– Ohio State University

Journal of Computer-Mediated Communication

Researchers Publish Article Posing Powerful Moral Conflict Between Physician Aid-in-Dying and Suicide Prevention

Researchers at the University of Utah have published an article in the October edition of the American Journal of Bioethics posing the powerful moral conflict between physician aid-in-dying and suicide prevention. In the article, Brent Kious, assista...

– University of Utah

American Journal of Bioethics, Oct-2019

The Anatomy of a Conspiracy Theory

Eliot Borenstein, author of "Plots Against Russia: Conspiracy and Fantasy After Socialism" (Cornell University Press, 2019), has traced how conspiracy theories, and their attendant sentiment and paranoia, are ingrained in Russian political and cultur...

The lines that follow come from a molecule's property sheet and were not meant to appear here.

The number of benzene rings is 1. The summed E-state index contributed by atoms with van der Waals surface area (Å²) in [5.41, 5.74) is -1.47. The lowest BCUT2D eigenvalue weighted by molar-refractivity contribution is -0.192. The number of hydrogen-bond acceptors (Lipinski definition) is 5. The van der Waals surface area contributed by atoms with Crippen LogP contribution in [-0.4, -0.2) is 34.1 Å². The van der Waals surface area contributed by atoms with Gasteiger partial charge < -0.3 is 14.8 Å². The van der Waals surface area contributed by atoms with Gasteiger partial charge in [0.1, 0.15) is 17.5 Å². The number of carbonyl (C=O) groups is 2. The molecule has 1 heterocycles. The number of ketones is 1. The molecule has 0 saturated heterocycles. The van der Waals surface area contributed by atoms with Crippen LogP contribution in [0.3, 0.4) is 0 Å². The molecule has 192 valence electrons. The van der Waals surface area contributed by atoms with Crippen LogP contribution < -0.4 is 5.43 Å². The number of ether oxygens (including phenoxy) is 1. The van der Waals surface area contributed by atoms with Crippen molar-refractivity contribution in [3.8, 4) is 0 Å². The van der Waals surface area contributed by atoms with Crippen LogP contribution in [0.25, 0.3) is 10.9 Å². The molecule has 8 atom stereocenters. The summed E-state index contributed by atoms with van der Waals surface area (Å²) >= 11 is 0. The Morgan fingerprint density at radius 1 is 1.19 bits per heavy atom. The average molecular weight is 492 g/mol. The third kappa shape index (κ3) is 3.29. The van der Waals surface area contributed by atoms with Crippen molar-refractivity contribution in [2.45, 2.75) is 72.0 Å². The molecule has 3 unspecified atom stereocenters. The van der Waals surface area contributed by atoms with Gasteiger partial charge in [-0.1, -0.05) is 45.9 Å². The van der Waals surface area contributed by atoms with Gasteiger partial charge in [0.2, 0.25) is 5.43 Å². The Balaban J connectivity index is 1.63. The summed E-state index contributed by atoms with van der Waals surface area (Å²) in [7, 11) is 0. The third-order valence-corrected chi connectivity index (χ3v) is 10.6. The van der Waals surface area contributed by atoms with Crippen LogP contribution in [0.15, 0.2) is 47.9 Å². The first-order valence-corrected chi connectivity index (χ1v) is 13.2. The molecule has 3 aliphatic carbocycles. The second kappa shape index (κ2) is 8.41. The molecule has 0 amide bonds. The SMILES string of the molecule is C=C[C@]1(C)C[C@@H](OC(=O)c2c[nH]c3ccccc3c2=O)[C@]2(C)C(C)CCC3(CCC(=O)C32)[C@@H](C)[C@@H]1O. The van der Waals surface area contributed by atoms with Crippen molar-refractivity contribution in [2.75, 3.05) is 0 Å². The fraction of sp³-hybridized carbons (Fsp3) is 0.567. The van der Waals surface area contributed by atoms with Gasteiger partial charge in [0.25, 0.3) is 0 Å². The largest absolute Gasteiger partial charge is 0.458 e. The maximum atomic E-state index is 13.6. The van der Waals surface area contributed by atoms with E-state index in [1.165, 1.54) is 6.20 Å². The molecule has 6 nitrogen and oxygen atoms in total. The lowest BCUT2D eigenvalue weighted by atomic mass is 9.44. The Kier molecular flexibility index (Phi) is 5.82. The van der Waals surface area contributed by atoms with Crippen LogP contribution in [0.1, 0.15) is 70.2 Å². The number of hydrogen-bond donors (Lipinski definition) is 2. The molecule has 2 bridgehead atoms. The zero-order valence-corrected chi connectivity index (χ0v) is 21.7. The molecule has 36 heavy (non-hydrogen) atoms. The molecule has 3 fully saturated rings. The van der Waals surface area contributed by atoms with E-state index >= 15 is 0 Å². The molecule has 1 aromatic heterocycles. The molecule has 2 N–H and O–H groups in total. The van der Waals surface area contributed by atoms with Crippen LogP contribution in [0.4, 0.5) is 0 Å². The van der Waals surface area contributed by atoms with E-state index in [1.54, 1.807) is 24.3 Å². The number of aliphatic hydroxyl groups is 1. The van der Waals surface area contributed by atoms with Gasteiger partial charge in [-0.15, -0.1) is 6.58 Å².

Expert Available

– New York University

Expert Available to Discuss the Day of the Dead and its Globalization

– Rutgers University-New Brunswick

Business News

Using World of Warcraft to cut gamer screen time, increase maker revenue: study

World of Warcraft became the centerpiece of research by scientists from Washington University in St. Louis and INSEAD, who found that when a firm changes its game’s rewards schedule and also limits how long gamers can play in a sitting, the firm ca...

– Washington University in St. Louis

Journal of Marketing Research

Mental Accounting: Debt, Financial Nihilism and the Comfortably Numb Effect

High student loan debt has a lingering psychological effect and changes price sensitivity — and spending habits — those with much debt become numb to the prodigious numbers they face on the balance sheet and tend to spend even more.

– University of Virginia Darden School of Business

Tech Firms’ Path to Positive Inroads in China ‘Foggy at Best’

– Cornell University